BACKGROUND: Arterial stiffness is a strong predictor of atrial fibrillation in the community. Whether noninvasively measured conduit artery function and peripheral vascular reactivity are related to atrial fibrillation remains unknown.
METHODS AND RESULTS: In 15 010 individuals of the population-based Gutenberg Health Study, mean age 55 ± 11 years, 50.5% men, we determined noninvasive vascular function by flow-mediated dilation (FMD) and peripheral arterial tonometry (PAT) in relation to manifest atrial fibrillation (N = 466). Patients with atrial fibrillation exhibited a higher mean brachial artery diameter [4.81 mm (4.17, 5.33) in atrial fibrillation vs. 4.31 mm (3.67, 4.93)] and baseline pulse amplitude in arbitrary units [6.35 (5.76, 6.78) in atrial fibrillation vs. 6.09 (5.36, 6.71)] as well as a reduced FMD in arbitrary units [1.29 (1.26, 1.33) in atrial fibrillation vs. (1.31 (1.26, 1.37)] and PAT ratio [0.42 (0.19, 0.77) in atrial fibrillation vs. 0.67 (0.33, 0.94)] compared with individuals without atrial fibrillation (all PWilcoxon rank-sum test). In age-adjusted and sex-adjusted logistic regression analyses, only baseline brachial artery diameter [odds ratio (OR) per standard deviation 1.19; 95% confidence interval (CI), 1.04-1.37; P = 0.012] and PAT ratio (OR 0.83; 0.74-0.94; P = 0.0029) were associated with atrial fibrillation. In risk factor and heart rate-adjusted models, there was no statistically significant correlation of atrial fibrillation and brachial artery diameter, FMD and PAT ratio while baseline pulse amplitude was reduced in individuals with atrial fibrillation (OR 0.81; 95% CI 0.71-0.93; P = 0.0034).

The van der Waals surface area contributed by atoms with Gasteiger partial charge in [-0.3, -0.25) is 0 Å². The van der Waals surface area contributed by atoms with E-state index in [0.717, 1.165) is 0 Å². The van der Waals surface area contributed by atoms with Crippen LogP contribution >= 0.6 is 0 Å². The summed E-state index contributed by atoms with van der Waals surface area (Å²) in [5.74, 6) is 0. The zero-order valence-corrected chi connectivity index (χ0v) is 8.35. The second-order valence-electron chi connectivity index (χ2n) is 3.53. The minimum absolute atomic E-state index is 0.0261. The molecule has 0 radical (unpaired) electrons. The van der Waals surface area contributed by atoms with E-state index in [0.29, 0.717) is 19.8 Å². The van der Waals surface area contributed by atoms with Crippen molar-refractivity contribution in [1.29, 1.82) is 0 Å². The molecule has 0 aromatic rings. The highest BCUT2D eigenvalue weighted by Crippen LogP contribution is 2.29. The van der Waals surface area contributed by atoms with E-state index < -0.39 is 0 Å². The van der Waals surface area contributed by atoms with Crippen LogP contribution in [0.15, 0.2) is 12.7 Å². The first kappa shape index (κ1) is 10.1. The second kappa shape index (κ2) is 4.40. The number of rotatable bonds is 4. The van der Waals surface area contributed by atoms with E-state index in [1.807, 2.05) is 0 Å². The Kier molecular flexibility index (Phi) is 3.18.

CONCLUSION: In our large contemporary cohort, peripheral vascular function was compromised in individuals with atrial fibrillation. However, observed associations were mediated by age and classical risk factors. Noninvasive vascular function measures did not improve discriminatory ability for atrial fibrillation.